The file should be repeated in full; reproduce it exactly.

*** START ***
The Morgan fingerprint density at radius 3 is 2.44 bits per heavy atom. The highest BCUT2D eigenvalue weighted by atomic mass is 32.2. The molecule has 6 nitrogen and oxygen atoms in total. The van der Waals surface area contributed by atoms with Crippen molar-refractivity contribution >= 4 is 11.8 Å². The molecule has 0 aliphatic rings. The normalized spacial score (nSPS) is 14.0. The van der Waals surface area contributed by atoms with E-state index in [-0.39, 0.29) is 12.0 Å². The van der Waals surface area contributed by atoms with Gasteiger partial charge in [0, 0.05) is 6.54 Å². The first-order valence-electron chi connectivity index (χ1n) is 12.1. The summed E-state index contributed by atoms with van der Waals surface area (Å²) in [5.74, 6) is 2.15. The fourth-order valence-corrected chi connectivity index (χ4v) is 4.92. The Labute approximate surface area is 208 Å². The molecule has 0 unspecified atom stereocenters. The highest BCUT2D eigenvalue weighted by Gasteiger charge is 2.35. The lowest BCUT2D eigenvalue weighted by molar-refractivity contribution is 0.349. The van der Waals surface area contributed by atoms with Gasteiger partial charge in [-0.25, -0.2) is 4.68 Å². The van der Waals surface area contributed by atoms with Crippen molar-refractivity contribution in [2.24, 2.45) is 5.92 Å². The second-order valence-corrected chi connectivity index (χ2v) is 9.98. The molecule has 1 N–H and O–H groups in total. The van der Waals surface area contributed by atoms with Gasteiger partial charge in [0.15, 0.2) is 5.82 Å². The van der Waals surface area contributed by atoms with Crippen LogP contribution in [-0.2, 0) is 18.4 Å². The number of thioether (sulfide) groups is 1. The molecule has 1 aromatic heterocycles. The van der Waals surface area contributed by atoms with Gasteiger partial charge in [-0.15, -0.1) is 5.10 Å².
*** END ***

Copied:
The Morgan fingerprint density at radius 3 is 2.44 bits per heavy atom. The highest BCUT2D eigenvalue weighted by atomic mass is 32.2. The molecule has 6 nitrogen and oxygen atoms in total. The van der Waals surface area contributed by atoms with Crippen molar-refractivity contribution >= 4 is 11.8 Å². The molecule has 0 aliphatic rings. The normalized spacial score (nSPS) is 14.0. The van der Waals surface area contributed by atoms with E-state index in [-0.39, 0.29) is 12.0 Å². The van der Waals surface area contributed by atoms with Gasteiger partial charge in [0, 0.05) is 6.54 Å². The first-order valence-electron chi connectivity index (χ1n) is 12.1. The summed E-state index contributed by atoms with van der Waals surface area (Å²) in [5.74, 6) is 2.15. The fourth-order valence-corrected chi connectivity index (χ4v) is 4.92. The Labute approximate surface area is 208 Å². The molecule has 0 unspecified atom stereocenters. The highest BCUT2D eigenvalue weighted by Gasteiger charge is 2.35. The lowest BCUT2D eigenvalue weighted by molar-refractivity contribution is 0.349. The van der Waals surface area contributed by atoms with Gasteiger partial charge in [-0.25, -0.2) is 4.68 Å². The van der Waals surface area contributed by atoms with Crippen molar-refractivity contribution in [2.24, 2.45) is 5.92 Å². The second-order valence-corrected chi connectivity index (χ2v) is 9.98. The molecule has 1 N–H and O–H groups in total. The van der Waals surface area contributed by atoms with Gasteiger partial charge in [0.15, 0.2) is 5.82 Å². The van der Waals surface area contributed by atoms with Crippen LogP contribution in [-0.2, 0) is 18.4 Å². The number of thioether (sulfide) groups is 1. The molecule has 1 aromatic heterocycles. The van der Waals surface area contributed by atoms with Gasteiger partial charge in [-0.15, -0.1) is 5.10 Å².